Dr. Najm was immediately interested. He understood the potential to impact millions of lives with this new focus, and responded, “I’ve never been challenged like you are challenging me here,” and agreed to spearhead the initiative.
Charlie has initially committed $5.5 million to fund the landmark study to examine different ways that non-pharmaceutical efforts can help others with epilepsy.
Specifically, the research will look at the effect of health optimization — particularly stress relief — on seizure control, as well as memory preservation and restoration among a group of 1,000 patients whose epilepsy is difficult to treat.
The primary goals will be to find new ways to fully control seizures using alternative non-pharmacologic interventions, to improve and prevent memory decline in patients with epilepsy, and to organize international conferences that spread the word about these non-pharmacologic stress control interventions and their effects on both seizure control and memory function.
“Through this research, I’m hopeful that when someone has a seizure, they’ll first take a look at what’s happening in their life before they look at taking medicine,” Charlie said.
Dr. Najm’s is optimistic the study will help researchers discover approaches that will transform the lives of people living with epilepsy. That would be the greatest reward of all, he said.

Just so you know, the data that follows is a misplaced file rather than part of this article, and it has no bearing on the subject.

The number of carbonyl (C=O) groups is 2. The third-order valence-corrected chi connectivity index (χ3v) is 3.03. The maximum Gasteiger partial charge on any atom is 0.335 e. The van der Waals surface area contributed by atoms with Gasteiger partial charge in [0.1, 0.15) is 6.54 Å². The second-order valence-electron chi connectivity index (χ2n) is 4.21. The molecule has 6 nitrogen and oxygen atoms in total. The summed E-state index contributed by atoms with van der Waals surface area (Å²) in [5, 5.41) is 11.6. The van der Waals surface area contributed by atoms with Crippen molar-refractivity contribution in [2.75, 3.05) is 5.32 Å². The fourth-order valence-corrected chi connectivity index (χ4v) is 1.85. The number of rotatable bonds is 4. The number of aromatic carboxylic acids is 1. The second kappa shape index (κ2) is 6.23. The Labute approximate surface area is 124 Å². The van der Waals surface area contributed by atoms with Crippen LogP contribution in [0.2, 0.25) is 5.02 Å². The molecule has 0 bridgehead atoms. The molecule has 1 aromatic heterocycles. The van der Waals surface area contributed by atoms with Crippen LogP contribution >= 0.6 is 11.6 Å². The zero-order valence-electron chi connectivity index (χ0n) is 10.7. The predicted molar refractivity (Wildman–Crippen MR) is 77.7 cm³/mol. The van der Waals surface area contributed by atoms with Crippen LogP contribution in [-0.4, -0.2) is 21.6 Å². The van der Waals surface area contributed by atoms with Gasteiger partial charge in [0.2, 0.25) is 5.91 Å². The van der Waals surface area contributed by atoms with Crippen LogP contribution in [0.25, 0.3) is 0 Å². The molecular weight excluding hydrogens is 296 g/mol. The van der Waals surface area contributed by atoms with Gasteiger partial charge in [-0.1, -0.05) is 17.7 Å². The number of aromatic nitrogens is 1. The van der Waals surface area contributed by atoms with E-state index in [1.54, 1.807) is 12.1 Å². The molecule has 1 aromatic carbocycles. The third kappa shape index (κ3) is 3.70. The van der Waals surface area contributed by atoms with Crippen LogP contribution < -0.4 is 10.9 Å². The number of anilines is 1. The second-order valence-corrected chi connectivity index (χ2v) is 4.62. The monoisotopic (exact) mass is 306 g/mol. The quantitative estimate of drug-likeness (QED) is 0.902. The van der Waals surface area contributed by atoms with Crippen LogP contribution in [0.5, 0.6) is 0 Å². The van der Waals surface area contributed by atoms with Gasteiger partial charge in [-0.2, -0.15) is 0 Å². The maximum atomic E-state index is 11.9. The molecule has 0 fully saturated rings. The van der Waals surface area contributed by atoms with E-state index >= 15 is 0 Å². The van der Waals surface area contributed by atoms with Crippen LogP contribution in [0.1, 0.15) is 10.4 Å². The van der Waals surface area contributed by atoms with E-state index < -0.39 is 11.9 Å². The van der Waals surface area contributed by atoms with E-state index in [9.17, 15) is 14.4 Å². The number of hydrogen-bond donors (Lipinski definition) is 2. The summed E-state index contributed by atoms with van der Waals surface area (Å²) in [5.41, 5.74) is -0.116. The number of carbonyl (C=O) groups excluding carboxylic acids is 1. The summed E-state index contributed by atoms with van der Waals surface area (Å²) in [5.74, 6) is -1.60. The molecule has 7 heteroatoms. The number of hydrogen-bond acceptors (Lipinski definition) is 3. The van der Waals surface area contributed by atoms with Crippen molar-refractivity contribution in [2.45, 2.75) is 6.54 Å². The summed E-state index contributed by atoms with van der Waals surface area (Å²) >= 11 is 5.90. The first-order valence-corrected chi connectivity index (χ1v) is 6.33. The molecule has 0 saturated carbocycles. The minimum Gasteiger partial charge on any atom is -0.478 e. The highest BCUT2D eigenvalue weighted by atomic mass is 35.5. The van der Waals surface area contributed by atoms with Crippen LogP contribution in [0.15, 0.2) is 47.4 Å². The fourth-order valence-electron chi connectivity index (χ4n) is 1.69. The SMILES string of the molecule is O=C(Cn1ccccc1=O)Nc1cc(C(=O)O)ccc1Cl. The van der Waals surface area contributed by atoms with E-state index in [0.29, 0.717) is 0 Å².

Cleveland Clinic’s Neurological Institute offers new hope
Shifting the focus of medical research to more holistic efforts was just the start for Charlie. To demonstrate his appreciation for the outstanding care he received at the Cleveland Clinic, while continuing to help others with epilepsy, Charlie additionally committed more than $10 million toward the construction of a new Neurological Institute building on Cleveland Clinic’s main campus.
The Cleveland Clinic already sees thousands of people each year, and this facility will ensure that they can see more.
The chair of the Neurological Institute, Dr. Andre Machado, MD, PhD, said it promises to be the launching pad for what refers to as a “moonshot” ambition: stop neurodegenerative disorders such as Alzheimer’s and Parkinson’s disease from developing in the first place, rather than treating them after they have developed. And the institute hopes to both treat and cure such disorders within our lifetime.
The specialties of neurology, neurosurgery, psychiatry and rehabilitation will come together under one roof specifically designed to serve the unique needs of people with neurological conditions.
For example, in the “waiting room of the future,” advanced technology will capture neurological functions as digital data during the intake process. Instead of playing with their phones or watching television before their appointments, patients will complete digital assessments to measure neuroperformance. The results will be available immediately for review with their caregivers.
The Cleveland Clinic announced that the epilepsy center in the new complex will be named the Charles Shor Epilepsy Center, in gratitude for the donor’s generous gift.
“The building looks exciting, but most importantly, the people inside the building and the care and devotion that they bring are key,” Charlie stresses.
“Putting patients first makes the patients’ confidence so much stronger. It also makes the doctors cognizant of why they are there, what needs to get done and why it gets done. No matter who you are, all patients are going to be treated extremely well.”